Employers are likely to look less favourably on women job-hunters due to rules around parental leave, a Bay women's group says.
"The general trend would be businesses would be less likely to take on women of child-bearing age because of the extended costs involved," Frances Austin, president of the National Council of Women New Zealand, Tauranga Branch said.
Business NZ created controversy on Wednesday when it presented its submission on Labour MP Sue Moroney's Parental Leave and Employment Protection (Six Months' Paid Leave) Amendment Bill.
The lobby group warned women jobseekers may be discriminated against by employers if the paid parental leave period was extended from 14 to 26 weeks, as proposed by the bill. The group's submission said employers struggled to find suitable temporary staff to fill parental leave vacancies.
"Employers who have been forced to bear considerable replacement costs, or to find those amongst their other employees willing to provide cover, may well think hard before again employing a woman of child-bearing age."
After the presentation, Business NZ employment relations manager, Paul Mackay, told reporters the additional proposed leave allowance may cost more for employers as parents would lose their sharp edge in their workplace.
Mrs Austin - herself a former employer - said she agreed with the claims.
"There's a heap of costs involved.
"When a person goes off on maternity leave, they're guaranteeing their job for when they come back.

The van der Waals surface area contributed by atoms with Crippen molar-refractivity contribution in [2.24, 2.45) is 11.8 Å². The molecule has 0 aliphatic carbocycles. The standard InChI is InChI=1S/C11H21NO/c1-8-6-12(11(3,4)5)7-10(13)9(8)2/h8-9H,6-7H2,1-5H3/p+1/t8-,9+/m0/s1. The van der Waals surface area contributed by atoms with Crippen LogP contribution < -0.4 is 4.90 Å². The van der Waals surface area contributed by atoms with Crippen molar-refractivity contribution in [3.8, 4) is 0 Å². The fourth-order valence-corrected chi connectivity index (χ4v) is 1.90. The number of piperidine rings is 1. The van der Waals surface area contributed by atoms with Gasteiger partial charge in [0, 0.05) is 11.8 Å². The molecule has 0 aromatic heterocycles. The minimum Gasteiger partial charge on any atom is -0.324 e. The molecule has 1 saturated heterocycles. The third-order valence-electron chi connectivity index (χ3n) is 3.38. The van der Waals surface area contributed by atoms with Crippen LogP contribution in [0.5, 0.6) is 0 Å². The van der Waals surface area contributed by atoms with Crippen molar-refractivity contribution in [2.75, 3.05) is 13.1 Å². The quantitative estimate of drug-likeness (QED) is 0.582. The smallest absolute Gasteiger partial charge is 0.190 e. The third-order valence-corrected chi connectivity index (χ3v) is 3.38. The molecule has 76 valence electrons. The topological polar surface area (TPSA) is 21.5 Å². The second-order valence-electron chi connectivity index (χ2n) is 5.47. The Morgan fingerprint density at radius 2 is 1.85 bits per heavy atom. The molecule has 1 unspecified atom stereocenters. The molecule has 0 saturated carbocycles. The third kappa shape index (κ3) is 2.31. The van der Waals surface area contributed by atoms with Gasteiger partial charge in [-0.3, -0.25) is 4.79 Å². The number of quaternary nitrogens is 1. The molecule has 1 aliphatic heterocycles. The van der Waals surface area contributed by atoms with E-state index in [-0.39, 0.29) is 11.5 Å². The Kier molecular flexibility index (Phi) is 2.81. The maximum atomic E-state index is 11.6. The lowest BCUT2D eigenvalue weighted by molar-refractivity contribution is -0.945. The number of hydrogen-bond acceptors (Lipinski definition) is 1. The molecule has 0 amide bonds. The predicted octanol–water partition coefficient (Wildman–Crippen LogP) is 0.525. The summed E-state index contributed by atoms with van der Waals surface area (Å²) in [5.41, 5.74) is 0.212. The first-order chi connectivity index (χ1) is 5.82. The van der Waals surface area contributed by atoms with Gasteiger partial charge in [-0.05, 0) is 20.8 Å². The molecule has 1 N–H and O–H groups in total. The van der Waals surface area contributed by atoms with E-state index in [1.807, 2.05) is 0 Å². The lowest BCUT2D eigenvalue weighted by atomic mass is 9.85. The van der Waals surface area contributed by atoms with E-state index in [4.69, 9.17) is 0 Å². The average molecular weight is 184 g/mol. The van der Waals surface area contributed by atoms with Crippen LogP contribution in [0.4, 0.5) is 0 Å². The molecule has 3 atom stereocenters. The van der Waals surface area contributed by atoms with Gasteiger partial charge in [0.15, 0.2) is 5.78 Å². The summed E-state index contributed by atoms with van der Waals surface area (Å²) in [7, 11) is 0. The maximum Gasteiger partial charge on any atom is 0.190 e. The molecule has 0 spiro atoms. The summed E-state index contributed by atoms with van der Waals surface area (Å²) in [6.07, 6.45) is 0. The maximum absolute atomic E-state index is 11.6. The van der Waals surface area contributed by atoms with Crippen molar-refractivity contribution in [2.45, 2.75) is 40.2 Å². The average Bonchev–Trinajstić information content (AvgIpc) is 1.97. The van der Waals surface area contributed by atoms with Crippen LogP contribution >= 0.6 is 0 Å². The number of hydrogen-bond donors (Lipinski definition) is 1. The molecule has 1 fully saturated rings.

"But who's going to take it over while they're away - they've got to retrain people," she said.
Employment law specialist Blair Scotland, of Chen Palmer Law Firm, said extending the period was unlikely to make any difference to people who already discriminated against women because of leave allowances. "Regardless of what you do, there will potentially be a very small percentage of employers out there who will do that."
Mr Scotland said it was unclear how additional training costs could be associated with longer leave allowances.
"Parents, men, women can take up to that 52 weeks [unpaid parental leave] anyway.
"It's difficult to see where that additional cost comes from," he said.
Ms Moroney said the Business NZ submission was outdated and unfairly singled out women. "It is out of step with what I understand modern-day employer attitudes are towards women and I cannot explain, for the life of me, why an organisation like Business NZ would come to select committee with this type of written submission."